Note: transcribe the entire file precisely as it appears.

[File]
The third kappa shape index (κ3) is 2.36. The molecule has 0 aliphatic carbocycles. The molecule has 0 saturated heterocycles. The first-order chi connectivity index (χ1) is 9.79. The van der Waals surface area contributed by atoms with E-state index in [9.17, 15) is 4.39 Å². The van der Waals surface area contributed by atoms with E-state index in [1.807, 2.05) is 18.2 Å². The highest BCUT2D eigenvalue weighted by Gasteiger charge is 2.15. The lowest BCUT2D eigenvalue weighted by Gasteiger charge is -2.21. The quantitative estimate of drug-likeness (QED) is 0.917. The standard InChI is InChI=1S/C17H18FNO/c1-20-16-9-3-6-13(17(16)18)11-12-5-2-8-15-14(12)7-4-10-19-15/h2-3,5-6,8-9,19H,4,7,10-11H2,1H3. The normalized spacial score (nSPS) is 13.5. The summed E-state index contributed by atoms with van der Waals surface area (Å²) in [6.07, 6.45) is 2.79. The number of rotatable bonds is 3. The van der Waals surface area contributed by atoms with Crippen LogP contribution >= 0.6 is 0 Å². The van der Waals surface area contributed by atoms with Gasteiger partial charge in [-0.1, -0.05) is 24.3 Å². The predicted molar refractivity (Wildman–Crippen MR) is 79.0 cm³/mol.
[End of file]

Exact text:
The third kappa shape index (κ3) is 2.36. The molecule has 0 aliphatic carbocycles. The molecule has 0 saturated heterocycles. The first-order chi connectivity index (χ1) is 9.79. The van der Waals surface area contributed by atoms with E-state index in [9.17, 15) is 4.39 Å². The van der Waals surface area contributed by atoms with E-state index in [1.807, 2.05) is 18.2 Å². The highest BCUT2D eigenvalue weighted by Gasteiger charge is 2.15. The lowest BCUT2D eigenvalue weighted by Gasteiger charge is -2.21. The quantitative estimate of drug-likeness (QED) is 0.917. The standard InChI is InChI=1S/C17H18FNO/c1-20-16-9-3-6-13(17(16)18)11-12-5-2-8-15-14(12)7-4-10-19-15/h2-3,5-6,8-9,19H,4,7,10-11H2,1H3. The normalized spacial score (nSPS) is 13.5. The summed E-state index contributed by atoms with van der Waals surface area (Å²) in [6.07, 6.45) is 2.79. The number of rotatable bonds is 3. The van der Waals surface area contributed by atoms with Crippen LogP contribution >= 0.6 is 0 Å². The van der Waals surface area contributed by atoms with Gasteiger partial charge in [-0.1, -0.05) is 24.3 Å². The predicted molar refractivity (Wildman–Crippen MR) is 79.0 cm³/mol.